A number of years ago one of his Hammer Studios movies, Scars of Dracula, was released on DVD.  It is a rather unremarkable entry in the Dracula series.  Nevertheless, I purchased it because it included a second bonus disk containing a documentary, The Many Faces of Christopher Lee.  Indeed this nearly hour-long piece was infinitely more entertaining than the Dracula movie.

In the documentary,  Lee speaks at length about his career and on of a variety of subjects, including his knowledge of fencing, his spirituality, and his great-grandmother, the English-born Marie Carandini who was an acclaimed opera singer in 19th Century Australia.  Lee discussed his thoughts on roles in specific movies, and there were brief clips of these, among them The Devil Rides Out, Rasputin, Hannie Caulder, The Three Musketeers, The Wicker Man and his 1978 appearance on Saturday Night Live.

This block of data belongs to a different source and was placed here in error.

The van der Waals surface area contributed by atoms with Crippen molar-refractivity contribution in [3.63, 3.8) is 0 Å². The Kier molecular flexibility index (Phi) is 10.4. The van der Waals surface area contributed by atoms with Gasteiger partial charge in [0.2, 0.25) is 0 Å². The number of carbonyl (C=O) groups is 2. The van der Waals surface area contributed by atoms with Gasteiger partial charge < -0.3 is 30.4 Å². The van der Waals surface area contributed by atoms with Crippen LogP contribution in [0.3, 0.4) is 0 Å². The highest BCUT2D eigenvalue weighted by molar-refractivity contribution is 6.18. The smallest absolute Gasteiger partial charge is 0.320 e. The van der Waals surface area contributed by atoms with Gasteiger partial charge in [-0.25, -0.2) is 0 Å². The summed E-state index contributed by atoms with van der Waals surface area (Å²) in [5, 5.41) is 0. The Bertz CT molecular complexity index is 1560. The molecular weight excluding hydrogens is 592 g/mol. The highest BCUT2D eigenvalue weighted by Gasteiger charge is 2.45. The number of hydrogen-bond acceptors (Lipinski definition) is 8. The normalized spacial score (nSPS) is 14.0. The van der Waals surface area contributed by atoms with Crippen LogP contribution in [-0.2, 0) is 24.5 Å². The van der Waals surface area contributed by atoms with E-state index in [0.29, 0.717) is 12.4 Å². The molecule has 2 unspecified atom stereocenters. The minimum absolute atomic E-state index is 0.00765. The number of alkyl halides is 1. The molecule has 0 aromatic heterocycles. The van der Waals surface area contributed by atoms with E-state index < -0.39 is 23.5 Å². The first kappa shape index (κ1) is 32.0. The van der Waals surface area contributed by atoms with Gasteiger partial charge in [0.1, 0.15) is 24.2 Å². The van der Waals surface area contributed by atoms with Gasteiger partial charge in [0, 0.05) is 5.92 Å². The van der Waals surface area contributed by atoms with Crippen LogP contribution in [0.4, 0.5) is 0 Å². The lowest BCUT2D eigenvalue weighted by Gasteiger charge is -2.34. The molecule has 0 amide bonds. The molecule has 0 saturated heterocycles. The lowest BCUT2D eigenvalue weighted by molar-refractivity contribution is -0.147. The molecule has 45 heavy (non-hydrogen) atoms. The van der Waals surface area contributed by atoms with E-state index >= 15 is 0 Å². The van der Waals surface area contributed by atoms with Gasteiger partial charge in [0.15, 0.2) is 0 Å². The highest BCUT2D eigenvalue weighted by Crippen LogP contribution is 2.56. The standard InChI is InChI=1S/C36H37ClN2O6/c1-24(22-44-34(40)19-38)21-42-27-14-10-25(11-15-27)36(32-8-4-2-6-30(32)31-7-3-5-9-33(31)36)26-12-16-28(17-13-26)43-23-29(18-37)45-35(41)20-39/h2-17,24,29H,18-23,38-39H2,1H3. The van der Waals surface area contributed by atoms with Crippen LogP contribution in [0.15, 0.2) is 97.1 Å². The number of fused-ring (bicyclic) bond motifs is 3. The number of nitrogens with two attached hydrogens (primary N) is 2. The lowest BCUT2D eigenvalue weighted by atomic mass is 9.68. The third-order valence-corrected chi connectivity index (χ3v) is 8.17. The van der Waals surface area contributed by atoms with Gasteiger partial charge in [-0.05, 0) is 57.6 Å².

If you can find The Many Faces of Christopher Lee on DVD then I highly recommend getting it.  It offers a fascinating glimpse of a multi-talented man who led an extraordinary life.

Happy birthday to June Brigman

Here’s wishing a happy (belated) birthday to the super-talented artist June Brigman, who was born on October 25, 1960 in Atlanta, GA.  Early in her career, Brigman worked as a portrait artist at Six Flags Over Georgia.  Her talent at illustrating children would prove to be a valuable asset when in 1984, with husband Roy Richardson, she relocated to NYC and came to the offices of Marvel Comics seeking out work.  There she met editor Louise Simonson, who was in the process of pitching her first series, which was about a group of pre-teen superheroes.  Simonson was introduced to Brigman and, learning that she could draw children, the two soon began working together, developing Power Pack.